Organismal Biology - Graph Instructions - APPENDIX Graphing...

Organismal Biology - Graph Instructions
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Graphing Data Use a graph when you wish to: 9 see overall trends, patterns or relationships in the data, 9 compare two or more factors in a general or quantitative fashion, 9 present large data sets in a comprehensible way and 9 analyse data. General Principles of Graph Construction Towards a clear comprehension 1. Transform observations into graphical form. 2. Proofread your graphs (at least three times). 3. Work towards clarity. Evaluation Criteria Evaluation criteria for graphs (include but are not limited to the following): Presentation: Graph type, Data : ink ratio, Layout Data: Symbols, Axes units, Axes labels Caption: Description, Analysis (If applies), nomenclature All graphs must be done by hand and on millimetre paper. Presentation I- Plot type When choosing the plot type one should consider whether the graph is appropriate for scientific presentation and the way that the data were collected. The simplicity of computers in plotting will raise questions that one should address: the appropriateness of histograms vs. pie charts, vs. the data points themselves. Which is appropriate, when and under what circumstances? Here are some examples of different graph or plot types: Bar graphs (horizontal or vertical) These are very simple graphs that consist of a number of proportional bars of equal width and variable length. Variations in quantity are scaled along one axis only (values may be scaled on the x-axis for horizontal bar graphs and on the y-axis for vertical bar graphs). Bars can represent a wide range of variables, i.e. places, areas, items of different types and time periods. They may be used on maps as alternatives to pie charts. Their bulk and clumsiness restrict their visual impact. They allow quantitative information to be scaled against time, distance or some other variable. Bar graphs should not be confused with histograms, which have quantitative scale along both axes . Histograms Histograms are similar to bar graphs in that they consist of a number of proportional bars of equal width and variable length. They differ in that histograms are used to analyse and study distributions . Also, histograms have a quantitative scale on both axes while bar graphs have a quantitative scale on only one axis. Typically, before data are plotted on a histogram, the data range must first be divided into a number of intervals and the number of observations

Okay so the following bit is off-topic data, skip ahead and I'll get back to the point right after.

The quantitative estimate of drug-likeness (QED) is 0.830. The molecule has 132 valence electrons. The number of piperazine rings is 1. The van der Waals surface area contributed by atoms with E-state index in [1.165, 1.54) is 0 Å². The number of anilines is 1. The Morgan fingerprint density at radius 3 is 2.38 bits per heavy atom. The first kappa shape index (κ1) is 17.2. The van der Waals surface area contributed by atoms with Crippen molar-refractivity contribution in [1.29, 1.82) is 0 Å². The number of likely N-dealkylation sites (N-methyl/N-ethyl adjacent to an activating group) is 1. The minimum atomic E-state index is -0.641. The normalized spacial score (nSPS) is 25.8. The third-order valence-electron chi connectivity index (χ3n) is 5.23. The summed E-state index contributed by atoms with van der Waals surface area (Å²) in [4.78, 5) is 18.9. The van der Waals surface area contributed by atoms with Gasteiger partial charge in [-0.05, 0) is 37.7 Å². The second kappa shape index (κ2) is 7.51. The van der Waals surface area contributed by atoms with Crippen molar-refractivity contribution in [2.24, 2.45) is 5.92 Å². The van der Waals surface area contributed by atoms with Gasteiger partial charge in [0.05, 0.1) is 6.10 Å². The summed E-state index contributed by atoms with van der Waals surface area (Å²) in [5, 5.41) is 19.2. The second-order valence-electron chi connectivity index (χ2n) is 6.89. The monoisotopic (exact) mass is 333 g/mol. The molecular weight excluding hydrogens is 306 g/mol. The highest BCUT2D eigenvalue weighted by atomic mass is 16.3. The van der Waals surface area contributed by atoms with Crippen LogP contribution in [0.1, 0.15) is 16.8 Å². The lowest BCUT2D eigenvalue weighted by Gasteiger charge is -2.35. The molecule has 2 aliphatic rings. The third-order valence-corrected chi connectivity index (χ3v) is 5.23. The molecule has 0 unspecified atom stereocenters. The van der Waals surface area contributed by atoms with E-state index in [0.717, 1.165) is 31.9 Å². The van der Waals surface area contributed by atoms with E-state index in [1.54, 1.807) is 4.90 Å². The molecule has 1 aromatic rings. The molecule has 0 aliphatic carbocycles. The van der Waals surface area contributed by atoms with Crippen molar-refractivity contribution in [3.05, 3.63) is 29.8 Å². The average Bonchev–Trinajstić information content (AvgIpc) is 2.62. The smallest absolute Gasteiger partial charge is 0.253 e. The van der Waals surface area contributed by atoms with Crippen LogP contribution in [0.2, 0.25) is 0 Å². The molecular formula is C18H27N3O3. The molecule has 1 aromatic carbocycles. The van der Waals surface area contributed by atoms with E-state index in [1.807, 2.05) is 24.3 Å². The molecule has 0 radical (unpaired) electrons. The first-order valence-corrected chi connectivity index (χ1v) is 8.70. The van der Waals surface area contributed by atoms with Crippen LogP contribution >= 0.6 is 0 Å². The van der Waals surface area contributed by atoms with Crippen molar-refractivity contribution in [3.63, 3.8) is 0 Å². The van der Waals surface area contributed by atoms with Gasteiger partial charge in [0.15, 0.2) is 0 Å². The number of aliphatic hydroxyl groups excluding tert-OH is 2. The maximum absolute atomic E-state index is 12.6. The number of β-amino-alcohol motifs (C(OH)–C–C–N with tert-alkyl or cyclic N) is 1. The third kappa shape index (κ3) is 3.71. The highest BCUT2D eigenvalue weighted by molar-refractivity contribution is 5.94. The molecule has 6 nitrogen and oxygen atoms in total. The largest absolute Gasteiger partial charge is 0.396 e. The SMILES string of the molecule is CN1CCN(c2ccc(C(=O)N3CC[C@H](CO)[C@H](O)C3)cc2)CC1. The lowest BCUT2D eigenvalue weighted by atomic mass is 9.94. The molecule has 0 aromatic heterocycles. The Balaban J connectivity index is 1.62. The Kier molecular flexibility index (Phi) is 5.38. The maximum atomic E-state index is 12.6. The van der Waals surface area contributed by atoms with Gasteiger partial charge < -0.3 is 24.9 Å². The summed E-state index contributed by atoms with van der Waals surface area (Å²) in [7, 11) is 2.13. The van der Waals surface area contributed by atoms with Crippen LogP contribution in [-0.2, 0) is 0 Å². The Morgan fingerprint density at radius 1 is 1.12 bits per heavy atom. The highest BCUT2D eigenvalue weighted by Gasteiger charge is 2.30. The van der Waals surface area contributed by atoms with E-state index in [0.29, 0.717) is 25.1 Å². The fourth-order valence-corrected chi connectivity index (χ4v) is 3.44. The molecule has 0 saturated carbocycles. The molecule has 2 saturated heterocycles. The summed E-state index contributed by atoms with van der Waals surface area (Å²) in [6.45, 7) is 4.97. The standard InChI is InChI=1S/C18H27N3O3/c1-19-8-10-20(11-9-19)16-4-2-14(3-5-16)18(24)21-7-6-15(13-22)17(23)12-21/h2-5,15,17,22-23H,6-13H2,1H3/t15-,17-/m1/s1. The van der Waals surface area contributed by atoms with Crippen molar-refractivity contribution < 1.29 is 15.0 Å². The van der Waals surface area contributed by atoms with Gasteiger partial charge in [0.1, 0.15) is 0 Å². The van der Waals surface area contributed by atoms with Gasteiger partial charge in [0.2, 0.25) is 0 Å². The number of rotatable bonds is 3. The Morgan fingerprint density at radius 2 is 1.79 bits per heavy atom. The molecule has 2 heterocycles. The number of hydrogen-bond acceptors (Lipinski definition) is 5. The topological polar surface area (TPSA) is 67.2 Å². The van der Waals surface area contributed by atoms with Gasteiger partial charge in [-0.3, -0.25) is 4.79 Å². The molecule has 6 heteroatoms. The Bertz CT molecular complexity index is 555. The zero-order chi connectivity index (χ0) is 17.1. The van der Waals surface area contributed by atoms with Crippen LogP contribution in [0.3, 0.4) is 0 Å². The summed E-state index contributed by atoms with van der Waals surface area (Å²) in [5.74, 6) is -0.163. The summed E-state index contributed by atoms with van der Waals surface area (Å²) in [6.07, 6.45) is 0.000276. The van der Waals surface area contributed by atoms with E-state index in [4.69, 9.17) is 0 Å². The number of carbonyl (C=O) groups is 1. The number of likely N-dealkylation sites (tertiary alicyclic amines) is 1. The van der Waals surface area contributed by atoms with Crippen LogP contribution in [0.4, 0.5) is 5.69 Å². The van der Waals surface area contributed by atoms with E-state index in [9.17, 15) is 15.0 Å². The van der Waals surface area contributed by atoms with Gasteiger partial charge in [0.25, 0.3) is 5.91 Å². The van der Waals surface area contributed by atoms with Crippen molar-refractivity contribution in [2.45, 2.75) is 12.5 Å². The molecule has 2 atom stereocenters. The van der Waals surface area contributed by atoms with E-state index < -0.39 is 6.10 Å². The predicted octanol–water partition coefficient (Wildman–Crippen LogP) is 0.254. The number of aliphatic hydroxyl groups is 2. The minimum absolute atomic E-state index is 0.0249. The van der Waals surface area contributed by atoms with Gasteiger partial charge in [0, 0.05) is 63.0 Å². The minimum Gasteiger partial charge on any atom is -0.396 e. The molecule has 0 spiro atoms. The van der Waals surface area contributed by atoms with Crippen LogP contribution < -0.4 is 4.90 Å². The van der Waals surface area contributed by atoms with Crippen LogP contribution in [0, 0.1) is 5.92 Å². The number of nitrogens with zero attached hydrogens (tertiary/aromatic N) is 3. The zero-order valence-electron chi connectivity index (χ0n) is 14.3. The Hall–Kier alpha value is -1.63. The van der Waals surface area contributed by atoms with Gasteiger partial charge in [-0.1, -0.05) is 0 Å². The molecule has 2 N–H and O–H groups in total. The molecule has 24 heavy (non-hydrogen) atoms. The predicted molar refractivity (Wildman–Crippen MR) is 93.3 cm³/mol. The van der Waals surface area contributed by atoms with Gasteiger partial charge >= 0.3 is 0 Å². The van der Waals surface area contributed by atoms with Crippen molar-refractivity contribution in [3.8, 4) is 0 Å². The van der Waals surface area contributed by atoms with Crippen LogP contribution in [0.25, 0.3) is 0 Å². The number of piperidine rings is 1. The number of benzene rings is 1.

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falling into each interval recorded. The percent of observations in each interval can be calculated by dividing the number of observations in the interval by the total number of observations and multiplying the resultant term by 100. These results are then plotted with the
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